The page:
18 facts about the Royal Yacht Squadron’s colourful history

As the Royal Yacht Squadron celebrates its bicentenary this June, we take a look at its colourful history.

The Isle of Wight’s Royal Yacht Squadron, established 200 years ago, has a colourful history. Here, we detail 18 fascinating Royal Yacht Squadron facts.

  • The Royal Yacht Squadron was established on June 1, 1815, at the Thatched House Tavern in St James’s, London W1. Originally named The Yacht Club, it comprised 42 gentlemen members, who agreed to meet twice a year to discuss their mutual interest over dinner
  • At first, it was mandatory to own a vessel ‘not under 10 tons’. This was changed to ‘gentlemen actively interested in yachting’ when lightweight construction became more commonplace
  • Members’ yachts are awarded the suffix RYS. In 1829, the Admiralty issued a warrant for them to fly what is now the Navy’s White Ensign rather than the merchant Red Ensign displayed by most other UK-registered vessels
  • The Yacht Club became ‘Royal’ when the Prince Regent, a member, became George IV in 1820; 13 years later, it was renamed The Royal Yacht Squadron by command of William IV
  • New members are proposed by existing members and then have to be voted in
  • In the 1970s, the rejection of the Prime Minister, Edward Heath —a successful yachtsman—caused quite a stir and brought the club some adverse publicity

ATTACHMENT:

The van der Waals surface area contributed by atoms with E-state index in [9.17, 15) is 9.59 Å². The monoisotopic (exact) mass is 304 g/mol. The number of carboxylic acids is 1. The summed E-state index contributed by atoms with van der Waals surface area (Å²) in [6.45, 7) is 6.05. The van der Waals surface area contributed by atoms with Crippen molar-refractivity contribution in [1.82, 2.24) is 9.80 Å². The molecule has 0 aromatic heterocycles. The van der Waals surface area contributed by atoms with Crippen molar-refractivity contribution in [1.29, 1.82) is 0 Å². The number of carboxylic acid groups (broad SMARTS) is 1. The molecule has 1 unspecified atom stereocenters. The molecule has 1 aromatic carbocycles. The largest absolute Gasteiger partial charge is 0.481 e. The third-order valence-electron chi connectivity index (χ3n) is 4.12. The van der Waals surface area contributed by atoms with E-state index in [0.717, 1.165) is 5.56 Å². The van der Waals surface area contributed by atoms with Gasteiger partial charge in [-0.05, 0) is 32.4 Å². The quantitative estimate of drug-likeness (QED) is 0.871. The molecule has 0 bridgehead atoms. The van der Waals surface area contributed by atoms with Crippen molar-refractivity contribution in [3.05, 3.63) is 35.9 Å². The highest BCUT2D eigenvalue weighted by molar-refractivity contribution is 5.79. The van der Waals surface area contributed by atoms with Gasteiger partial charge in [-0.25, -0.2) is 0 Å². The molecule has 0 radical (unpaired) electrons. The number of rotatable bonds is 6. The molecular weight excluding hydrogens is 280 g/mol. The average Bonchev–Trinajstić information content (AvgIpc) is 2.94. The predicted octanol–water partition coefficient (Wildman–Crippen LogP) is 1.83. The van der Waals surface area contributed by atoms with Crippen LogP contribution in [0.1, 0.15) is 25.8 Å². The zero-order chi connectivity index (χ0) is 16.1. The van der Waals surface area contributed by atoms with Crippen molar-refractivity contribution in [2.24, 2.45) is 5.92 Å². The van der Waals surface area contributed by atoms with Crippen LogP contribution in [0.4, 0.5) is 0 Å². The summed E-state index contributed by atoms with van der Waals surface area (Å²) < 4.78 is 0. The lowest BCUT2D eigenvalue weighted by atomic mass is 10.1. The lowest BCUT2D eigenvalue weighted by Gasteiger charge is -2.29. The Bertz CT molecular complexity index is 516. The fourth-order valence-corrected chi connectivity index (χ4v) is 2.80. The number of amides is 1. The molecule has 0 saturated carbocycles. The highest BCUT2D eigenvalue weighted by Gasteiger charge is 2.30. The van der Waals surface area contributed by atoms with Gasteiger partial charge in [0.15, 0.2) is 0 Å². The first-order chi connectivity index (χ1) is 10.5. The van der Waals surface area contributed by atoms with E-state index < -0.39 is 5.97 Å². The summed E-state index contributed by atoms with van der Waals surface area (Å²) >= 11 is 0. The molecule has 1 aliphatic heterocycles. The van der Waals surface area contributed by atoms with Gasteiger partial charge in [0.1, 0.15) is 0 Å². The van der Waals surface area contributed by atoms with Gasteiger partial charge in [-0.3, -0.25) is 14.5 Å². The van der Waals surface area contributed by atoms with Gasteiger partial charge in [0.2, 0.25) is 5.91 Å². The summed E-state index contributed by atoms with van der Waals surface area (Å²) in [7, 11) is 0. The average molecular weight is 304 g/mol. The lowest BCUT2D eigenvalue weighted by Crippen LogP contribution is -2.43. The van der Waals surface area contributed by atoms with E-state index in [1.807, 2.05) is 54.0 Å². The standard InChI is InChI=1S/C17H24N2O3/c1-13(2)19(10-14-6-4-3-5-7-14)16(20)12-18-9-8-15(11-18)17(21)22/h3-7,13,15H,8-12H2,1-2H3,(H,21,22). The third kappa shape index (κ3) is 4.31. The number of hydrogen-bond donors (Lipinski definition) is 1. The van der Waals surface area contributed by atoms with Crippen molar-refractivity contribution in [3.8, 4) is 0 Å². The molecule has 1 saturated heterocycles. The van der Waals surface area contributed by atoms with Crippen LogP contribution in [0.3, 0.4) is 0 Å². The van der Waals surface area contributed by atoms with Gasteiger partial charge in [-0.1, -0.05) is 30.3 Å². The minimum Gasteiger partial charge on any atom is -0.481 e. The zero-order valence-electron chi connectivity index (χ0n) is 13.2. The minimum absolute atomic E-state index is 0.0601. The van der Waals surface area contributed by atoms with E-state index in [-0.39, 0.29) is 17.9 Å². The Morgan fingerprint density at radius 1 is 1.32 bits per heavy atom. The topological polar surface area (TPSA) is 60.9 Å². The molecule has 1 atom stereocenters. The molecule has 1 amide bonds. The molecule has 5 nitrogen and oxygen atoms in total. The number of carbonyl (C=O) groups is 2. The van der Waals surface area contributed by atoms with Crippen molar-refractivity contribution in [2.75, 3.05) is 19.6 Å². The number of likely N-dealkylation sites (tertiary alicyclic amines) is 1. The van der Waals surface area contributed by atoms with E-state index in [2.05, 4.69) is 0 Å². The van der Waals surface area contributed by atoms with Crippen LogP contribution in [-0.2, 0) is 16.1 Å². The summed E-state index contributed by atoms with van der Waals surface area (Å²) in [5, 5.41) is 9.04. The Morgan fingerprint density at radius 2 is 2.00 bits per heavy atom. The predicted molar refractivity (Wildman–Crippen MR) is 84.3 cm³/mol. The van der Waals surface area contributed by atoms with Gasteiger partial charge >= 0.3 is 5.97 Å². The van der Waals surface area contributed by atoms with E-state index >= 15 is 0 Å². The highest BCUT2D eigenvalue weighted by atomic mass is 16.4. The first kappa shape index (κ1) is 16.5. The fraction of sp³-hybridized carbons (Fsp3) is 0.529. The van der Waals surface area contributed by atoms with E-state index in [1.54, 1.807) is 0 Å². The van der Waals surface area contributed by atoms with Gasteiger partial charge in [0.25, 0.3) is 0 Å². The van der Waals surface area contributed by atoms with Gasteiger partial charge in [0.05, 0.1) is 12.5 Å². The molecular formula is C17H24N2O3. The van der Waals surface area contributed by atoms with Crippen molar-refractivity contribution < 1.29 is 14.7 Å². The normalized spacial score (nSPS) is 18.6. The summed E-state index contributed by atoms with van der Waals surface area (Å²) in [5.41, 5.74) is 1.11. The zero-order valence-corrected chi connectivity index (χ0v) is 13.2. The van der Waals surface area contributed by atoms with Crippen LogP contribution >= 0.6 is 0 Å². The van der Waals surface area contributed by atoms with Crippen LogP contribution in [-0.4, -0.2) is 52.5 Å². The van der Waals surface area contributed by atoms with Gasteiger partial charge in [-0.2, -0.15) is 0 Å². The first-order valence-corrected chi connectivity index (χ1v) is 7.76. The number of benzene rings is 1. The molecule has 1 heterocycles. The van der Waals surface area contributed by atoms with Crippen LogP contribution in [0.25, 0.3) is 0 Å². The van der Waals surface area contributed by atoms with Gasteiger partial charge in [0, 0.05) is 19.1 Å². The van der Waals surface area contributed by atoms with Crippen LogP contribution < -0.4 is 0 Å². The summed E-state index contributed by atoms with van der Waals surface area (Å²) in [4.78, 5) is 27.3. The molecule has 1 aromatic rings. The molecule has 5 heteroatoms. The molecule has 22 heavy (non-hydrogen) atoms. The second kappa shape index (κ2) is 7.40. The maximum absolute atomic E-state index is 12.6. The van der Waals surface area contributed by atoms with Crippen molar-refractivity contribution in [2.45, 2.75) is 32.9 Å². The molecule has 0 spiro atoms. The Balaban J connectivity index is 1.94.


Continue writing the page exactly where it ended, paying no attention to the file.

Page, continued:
• The Queen is the current patron and The Duke of Edinburgh, the Squadron’s Admiral, continues to be an active participant
  • Admiral Sir Thomas Hardy, Nelson’s captain at Trafalgar, was among the early Honorary Naval members
  • The club’s present home, Cowes Castle, was built in 1539 as part of Henry VIII’s chain of coastal defences
  • In 1851, the Squadron invited the New York Yacht Club (NYYC) to produce a challenge to its own fastest yacht. The NYYC’s schooner America won the race and so gave its name to the new trophy—the America’s Cup
  • The first official race took place on August 10, 1826
  • Only on very rare occasions do the wrought-iron gates of Cowes Castle swing open to admit outsiders
  • Despite meeting all the pre-conditions, the tea merchant and unsuccessful America’s Cup contender Sir Thomas Lipton had to wait until his 80th birthday before his request was finally granted. He died two years later
  • The first Commodore of the Royal Yacht Squadron, the Earl of Yarborough, was a prodigious host, who gave magnificent parties aboard his yacht Falcon and at his home on the Isle of Wight during the Regatta
  • Members began publishing accounts of exploratory voyages from the mid 19th century. Lord Brassey’s Sunbeam logged 37,000 miles, but another member, Ben Boyd, was captured and eaten by natives of the Solomon Islands in 1851
  • The explorer Capt Scott was a member—the St George’s Cross and crown burgee flown by his ship Terra Nova are displayed at the National Maritime Museum in Greenwich
  • Members’ yachts went to the Crimea and took part in both World Wars. In the Second World War, the Squadron offered its clubhouse to the Admiralty and the castle became HMS Vectis, suffering damage in the air raids on Cowes, which was targeted for its shipbuilding industry
  • French painter Raoul Dufy depicted the Royal Yacht Squadron and its races in several works during the late 1920s and early 1930s. The most famous, Regatta at Cowes, 1934, is housed in the National Gallery of Art in Washington DC, USA

Cowes Week is on August 8–15 (01983 295744; www.aamcowesweek.co.uk)